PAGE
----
A Cased Strip Panorama, An Aquatint

"Dedicated to His Most Gracious Majesty George IV" *

The Scenes Taken from Nature By Robert Havell Jr., Published London, 1823



Consisting of seven conjoined sheets unrolling to depict (from moving viewpoints)

the departure of George IV aboard the Royal George, on his 1822 state visit to Scotland,

from Greenwich down the Thames;

and an accompanying steamboat veering eastward through stormy waters to Calais;

housed in a lacquered-paper covered cylindrical treen case depicting Britannia,

her shield with a roundel portrait of George IV,

accompanied by Neptune holding a trident,

riding in a shell drawn by two horses with tails,

and being driven by a putto;

the paper watermarked J WHATMAN, 1821;

title panel illegibly inscribed in faded ink


3 Inches High x 18.25 Feet Long





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This strip panorama un-scrolls to follow the departure of George IV,

on his momentous State visit to Scotland, 23 August 1822

Below is an overall view.

Closeups of some of the individual scenes follow this overall image.





The strip panorama's continuous format allows, for the first time,

an imaginary expansion of viewpoints and subject matter.

The celebrative procession of vessels follows the Royal George

from the Greenwich dock down the Thames River to Sheerness,

at which point the Royal George veers northward to Scotland,

and Havell's steam boat, in which "we travel", continues along the southern coast.



Portrait of George IV (Sir David Wilkie, Dec. 1828)
wearing the Scottish kilt during the depicted trip to Edinburgh, 1822

(The Royal Collection Trust, Royal Household, London)


 * At this juncture, it is important to note the significance of George IV's state visit of to Scotland.

It was the first visit of a reigning monarch to Scotland in nearly two centuries.

Seizing the opportunity to win the affections of the Scots away from radical reform,

George was presented in a Royal Tartan complete with gold chains and weaponry.

This splendid production, wherein George was presented as a Jacobite king,

paid homage to the heritage of ancient Scotland.

The pride of the Scottish Clan identity was strengthened,

and the goodwill created has since united the Highlander and Lowlander.




(Ref. 5, King's Yacht)

Havell's journey begins by inviting the viewer to join the Royal Regatta at the King's departure for Scotland,

down the Thames to the English Channel.

As the Royal procession advances, we "see" the King on board the "Royal George",

as it is being towed by the "Comet" steam boat.



The Lord Mayor's barge is shown near Woolwich, towed by the "Sovereign" steam boat (Ref. 7).



Near Sheerness (Ref. 23) we note the royal yachts, the "Sovereign" and the "Regent"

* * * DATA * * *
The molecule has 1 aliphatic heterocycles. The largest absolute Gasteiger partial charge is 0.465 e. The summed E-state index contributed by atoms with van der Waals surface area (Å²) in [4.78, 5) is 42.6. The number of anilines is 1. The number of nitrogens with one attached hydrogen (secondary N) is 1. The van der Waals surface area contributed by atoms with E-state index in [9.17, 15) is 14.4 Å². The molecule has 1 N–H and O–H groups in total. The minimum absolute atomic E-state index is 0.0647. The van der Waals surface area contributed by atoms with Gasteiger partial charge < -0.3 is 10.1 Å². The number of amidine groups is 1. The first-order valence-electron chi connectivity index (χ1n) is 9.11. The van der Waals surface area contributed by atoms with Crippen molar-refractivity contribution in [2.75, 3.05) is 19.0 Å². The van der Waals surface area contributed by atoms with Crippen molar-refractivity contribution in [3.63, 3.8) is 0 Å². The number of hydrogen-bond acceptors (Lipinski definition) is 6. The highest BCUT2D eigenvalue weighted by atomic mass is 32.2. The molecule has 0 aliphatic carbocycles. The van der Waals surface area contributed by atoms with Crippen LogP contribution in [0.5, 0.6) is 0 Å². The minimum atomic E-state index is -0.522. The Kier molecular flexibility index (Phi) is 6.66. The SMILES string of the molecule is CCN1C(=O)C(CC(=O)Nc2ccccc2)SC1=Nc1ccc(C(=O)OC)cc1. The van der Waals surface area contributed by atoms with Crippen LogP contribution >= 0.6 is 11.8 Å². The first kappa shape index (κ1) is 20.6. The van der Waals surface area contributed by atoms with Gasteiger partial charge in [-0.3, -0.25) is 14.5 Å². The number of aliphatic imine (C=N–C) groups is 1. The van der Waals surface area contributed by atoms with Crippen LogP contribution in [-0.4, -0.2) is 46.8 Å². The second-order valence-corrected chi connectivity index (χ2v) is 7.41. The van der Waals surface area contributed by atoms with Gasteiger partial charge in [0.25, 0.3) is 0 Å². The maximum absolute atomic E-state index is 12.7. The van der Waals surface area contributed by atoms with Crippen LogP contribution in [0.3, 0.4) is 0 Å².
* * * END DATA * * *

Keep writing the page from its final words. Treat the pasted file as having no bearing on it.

with a frigate and two gun-brigs.

At Sheerness, "The Royal George" turns northward to Scotland,

and Havell, on the steam boat "Comet", veers eastward toward Calais



Along Havell's remaining coastal journey

Havell passes the Isle of Sheppy (Ref. 27), Whitstable (Ref. 31)...



...as well as Margate...and Broadstairs (Ref. 39).

Havell (on the steam boat "Comet", shown steering for Ramsgate Harbor) is joined by Sir William Curtis M.P. (also wearing a kilt) (Ref. 42)



The voyagers observe the wreck of an "India man", unusual in Northern waters (Ref. 53).



When crossing the Channel of Dover a violent storm erupts.

The wind is so fierce that (Ref. 60) it batters the main top mast of a passing frigate.

The steam boat in which Havell travels, however, reaches Calais (Ref. 62) (far left) in perfect safety.





For a full account of George IV Northern excursion see John Prebble,

"The King's Jaunt", (Edinburgh: Birlinn 2000),

with the Thames/ Channel section of the story described pp. 156-164.

Described are the King's overwhelmingly warm reactions to his subjects' celebrations,

both on the land and within the regatta.

He is described as not wanting to leave the deck, even after dark.



Condition : Several vertical tears : restored tear to title panel,

with paper oxidation to the first 12 inches of paper;

the wooden handle slightly separating from the paper at its base;

thereafter only a few minor rim edge nicks and short tears;

excellent color and detail retention;

the case with expected scuffing to the paper

An identical example is in the Collection of Yale Center for British Art,

Paul Mellon Collection, L490.




White Heron, Audubon Birds of America, Robert Havell jr engraved

Robert Havell, Jr. (1793 - 1878)


Robert Havell Jr. worked as an engraver in London prior to moving to the United States (1839).

Havell came at the invitation of John James Audubon, who became a close friend.

He was the principal engraver of John James Audubon's "Birds of America".

His aquatints, recognized as an important artistic achievement in their own right,

became one of the most significant natural history publication ever produced.

Above is Havell's familiar aquatint engraving of Audubon's "White Heron",

a precise and elegant glimpse into the natural world of the American wetland bird.

From 'Birds of America', John James Audubon, #386 'White Heron'.















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Costa Scena : A Cruise Along the Southern Coast of Kent, After Robt Havell Jr., Pub 1823